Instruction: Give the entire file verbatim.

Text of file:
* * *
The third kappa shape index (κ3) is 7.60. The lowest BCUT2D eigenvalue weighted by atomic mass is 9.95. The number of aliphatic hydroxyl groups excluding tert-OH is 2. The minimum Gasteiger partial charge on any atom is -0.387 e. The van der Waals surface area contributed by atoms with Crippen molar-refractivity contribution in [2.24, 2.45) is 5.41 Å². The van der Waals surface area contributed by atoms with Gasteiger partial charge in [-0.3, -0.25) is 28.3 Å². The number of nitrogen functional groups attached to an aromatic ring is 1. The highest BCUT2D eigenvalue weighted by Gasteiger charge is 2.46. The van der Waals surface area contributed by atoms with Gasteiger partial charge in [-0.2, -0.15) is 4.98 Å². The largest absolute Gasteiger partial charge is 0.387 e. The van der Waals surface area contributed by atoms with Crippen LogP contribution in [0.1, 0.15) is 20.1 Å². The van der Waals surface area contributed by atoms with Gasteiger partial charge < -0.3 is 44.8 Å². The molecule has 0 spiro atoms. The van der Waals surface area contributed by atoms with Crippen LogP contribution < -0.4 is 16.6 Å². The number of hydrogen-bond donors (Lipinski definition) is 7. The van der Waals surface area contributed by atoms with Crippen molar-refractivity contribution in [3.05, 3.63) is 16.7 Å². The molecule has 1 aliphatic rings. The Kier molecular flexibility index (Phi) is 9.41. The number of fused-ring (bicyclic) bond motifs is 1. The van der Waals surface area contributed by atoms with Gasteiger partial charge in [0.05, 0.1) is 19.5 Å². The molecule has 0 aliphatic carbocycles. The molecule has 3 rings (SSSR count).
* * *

The third kappa shape index (κ3) is 7.60. The lowest BCUT2D eigenvalue weighted by atomic mass is 9.95. The number of aliphatic hydroxyl groups excluding tert-OH is 2. The minimum Gasteiger partial charge on any atom is -0.387 e. The van der Waals surface area contributed by atoms with Crippen molar-refractivity contribution in [2.24, 2.45) is 5.41 Å². The van der Waals surface area contributed by atoms with Gasteiger partial charge in [-0.3, -0.25) is 28.3 Å². The number of nitrogen functional groups attached to an aromatic ring is 1. The highest BCUT2D eigenvalue weighted by Gasteiger charge is 2.46. The van der Waals surface area contributed by atoms with Gasteiger partial charge in [-0.2, -0.15) is 4.98 Å². The largest absolute Gasteiger partial charge is 0.387 e. The van der Waals surface area contributed by atoms with Crippen LogP contribution in [0.1, 0.15) is 20.1 Å². The van der Waals surface area contributed by atoms with Gasteiger partial charge < -0.3 is 44.8 Å². The molecule has 0 spiro atoms. The van der Waals surface area contributed by atoms with Crippen LogP contribution < -0.4 is 16.6 Å². The number of hydrogen-bond donors (Lipinski definition) is 7. The van der Waals surface area contributed by atoms with Crippen molar-refractivity contribution in [3.05, 3.63) is 16.7 Å². The molecule has 1 aliphatic rings. The Kier molecular flexibility index (Phi) is 9.41. The number of fused-ring (bicyclic) bond motifs is 1. The van der Waals surface area contributed by atoms with Gasteiger partial charge in [0.05, 0.1) is 19.5 Å². The molecule has 0 aliphatic carbocycles. The molecule has 3 rings (SSSR count).